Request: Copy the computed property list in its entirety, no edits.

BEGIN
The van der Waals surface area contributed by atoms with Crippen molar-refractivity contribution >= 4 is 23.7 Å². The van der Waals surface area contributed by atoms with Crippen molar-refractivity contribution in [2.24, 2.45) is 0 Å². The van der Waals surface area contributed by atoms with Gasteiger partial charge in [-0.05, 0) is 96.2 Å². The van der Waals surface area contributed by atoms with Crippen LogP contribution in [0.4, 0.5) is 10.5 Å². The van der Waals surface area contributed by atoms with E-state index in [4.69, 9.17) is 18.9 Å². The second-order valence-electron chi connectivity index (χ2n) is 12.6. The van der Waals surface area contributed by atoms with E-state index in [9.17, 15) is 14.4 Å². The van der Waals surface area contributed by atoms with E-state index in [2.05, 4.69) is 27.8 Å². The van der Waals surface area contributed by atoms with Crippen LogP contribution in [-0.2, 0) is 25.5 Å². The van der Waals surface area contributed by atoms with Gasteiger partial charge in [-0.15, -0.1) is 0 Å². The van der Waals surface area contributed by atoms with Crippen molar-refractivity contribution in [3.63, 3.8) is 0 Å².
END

The van der Waals surface area contributed by atoms with Crippen molar-refractivity contribution >= 4 is 23.7 Å². The van der Waals surface area contributed by atoms with Crippen molar-refractivity contribution in [2.24, 2.45) is 0 Å². The van der Waals surface area contributed by atoms with Gasteiger partial charge in [-0.05, 0) is 96.2 Å². The van der Waals surface area contributed by atoms with Crippen LogP contribution in [0.4, 0.5) is 10.5 Å². The van der Waals surface area contributed by atoms with E-state index in [4.69, 9.17) is 18.9 Å². The second-order valence-electron chi connectivity index (χ2n) is 12.6. The van der Waals surface area contributed by atoms with E-state index in [9.17, 15) is 14.4 Å². The van der Waals surface area contributed by atoms with E-state index in [2.05, 4.69) is 27.8 Å². The van der Waals surface area contributed by atoms with Crippen LogP contribution in [-0.2, 0) is 25.5 Å². The van der Waals surface area contributed by atoms with Gasteiger partial charge in [-0.15, -0.1) is 0 Å². The van der Waals surface area contributed by atoms with Crippen molar-refractivity contribution in [3.63, 3.8) is 0 Å².